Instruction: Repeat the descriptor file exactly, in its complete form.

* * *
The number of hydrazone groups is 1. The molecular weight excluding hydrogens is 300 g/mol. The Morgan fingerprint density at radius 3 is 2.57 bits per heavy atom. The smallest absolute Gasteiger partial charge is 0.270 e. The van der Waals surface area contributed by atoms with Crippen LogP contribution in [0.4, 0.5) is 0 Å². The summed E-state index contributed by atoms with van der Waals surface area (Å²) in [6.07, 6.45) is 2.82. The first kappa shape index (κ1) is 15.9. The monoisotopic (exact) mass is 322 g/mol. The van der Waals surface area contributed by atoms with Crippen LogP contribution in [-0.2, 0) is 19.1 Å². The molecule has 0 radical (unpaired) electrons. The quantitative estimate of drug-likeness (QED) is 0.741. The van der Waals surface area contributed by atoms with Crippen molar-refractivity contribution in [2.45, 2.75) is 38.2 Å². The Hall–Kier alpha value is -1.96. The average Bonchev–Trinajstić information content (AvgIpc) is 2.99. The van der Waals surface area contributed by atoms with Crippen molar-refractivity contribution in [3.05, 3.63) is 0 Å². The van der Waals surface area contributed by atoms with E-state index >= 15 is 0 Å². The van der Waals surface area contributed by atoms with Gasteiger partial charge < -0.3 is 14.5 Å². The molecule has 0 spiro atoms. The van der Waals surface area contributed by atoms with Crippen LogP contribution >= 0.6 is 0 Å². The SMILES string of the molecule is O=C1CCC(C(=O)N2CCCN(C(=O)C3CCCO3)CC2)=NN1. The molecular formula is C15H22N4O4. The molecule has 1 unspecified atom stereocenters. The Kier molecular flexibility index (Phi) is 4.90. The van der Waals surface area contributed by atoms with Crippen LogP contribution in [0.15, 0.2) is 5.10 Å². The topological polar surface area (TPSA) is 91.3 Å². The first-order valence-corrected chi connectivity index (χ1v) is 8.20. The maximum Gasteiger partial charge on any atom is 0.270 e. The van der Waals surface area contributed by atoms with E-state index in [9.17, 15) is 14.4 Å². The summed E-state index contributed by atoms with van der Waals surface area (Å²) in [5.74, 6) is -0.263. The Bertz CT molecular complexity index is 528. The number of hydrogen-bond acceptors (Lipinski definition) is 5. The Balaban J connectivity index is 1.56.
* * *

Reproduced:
The number of hydrazone groups is 1. The molecular weight excluding hydrogens is 300 g/mol. The Morgan fingerprint density at radius 3 is 2.57 bits per heavy atom. The smallest absolute Gasteiger partial charge is 0.270 e. The van der Waals surface area contributed by atoms with Crippen LogP contribution in [0.4, 0.5) is 0 Å². The summed E-state index contributed by atoms with van der Waals surface area (Å²) in [6.07, 6.45) is 2.82. The first kappa shape index (κ1) is 15.9. The monoisotopic (exact) mass is 322 g/mol. The van der Waals surface area contributed by atoms with Crippen LogP contribution in [-0.2, 0) is 19.1 Å². The molecule has 0 radical (unpaired) electrons. The quantitative estimate of drug-likeness (QED) is 0.741. The van der Waals surface area contributed by atoms with Crippen molar-refractivity contribution in [2.45, 2.75) is 38.2 Å². The Hall–Kier alpha value is -1.96. The average Bonchev–Trinajstić information content (AvgIpc) is 2.99. The van der Waals surface area contributed by atoms with Crippen molar-refractivity contribution in [3.05, 3.63) is 0 Å². The van der Waals surface area contributed by atoms with E-state index >= 15 is 0 Å². The van der Waals surface area contributed by atoms with Gasteiger partial charge < -0.3 is 14.5 Å². The molecule has 0 spiro atoms. The van der Waals surface area contributed by atoms with Crippen LogP contribution >= 0.6 is 0 Å². The SMILES string of the molecule is O=C1CCC(C(=O)N2CCCN(C(=O)C3CCCO3)CC2)=NN1. The molecular formula is C15H22N4O4. The molecule has 1 unspecified atom stereocenters. The Kier molecular flexibility index (Phi) is 4.90. The van der Waals surface area contributed by atoms with Crippen LogP contribution in [0.15, 0.2) is 5.10 Å². The topological polar surface area (TPSA) is 91.3 Å². The first-order valence-corrected chi connectivity index (χ1v) is 8.20. The maximum Gasteiger partial charge on any atom is 0.270 e. The van der Waals surface area contributed by atoms with E-state index in [9.17, 15) is 14.4 Å². The summed E-state index contributed by atoms with van der Waals surface area (Å²) in [5.74, 6) is -0.263. The Bertz CT molecular complexity index is 528. The number of hydrogen-bond acceptors (Lipinski definition) is 5. The Balaban J connectivity index is 1.56.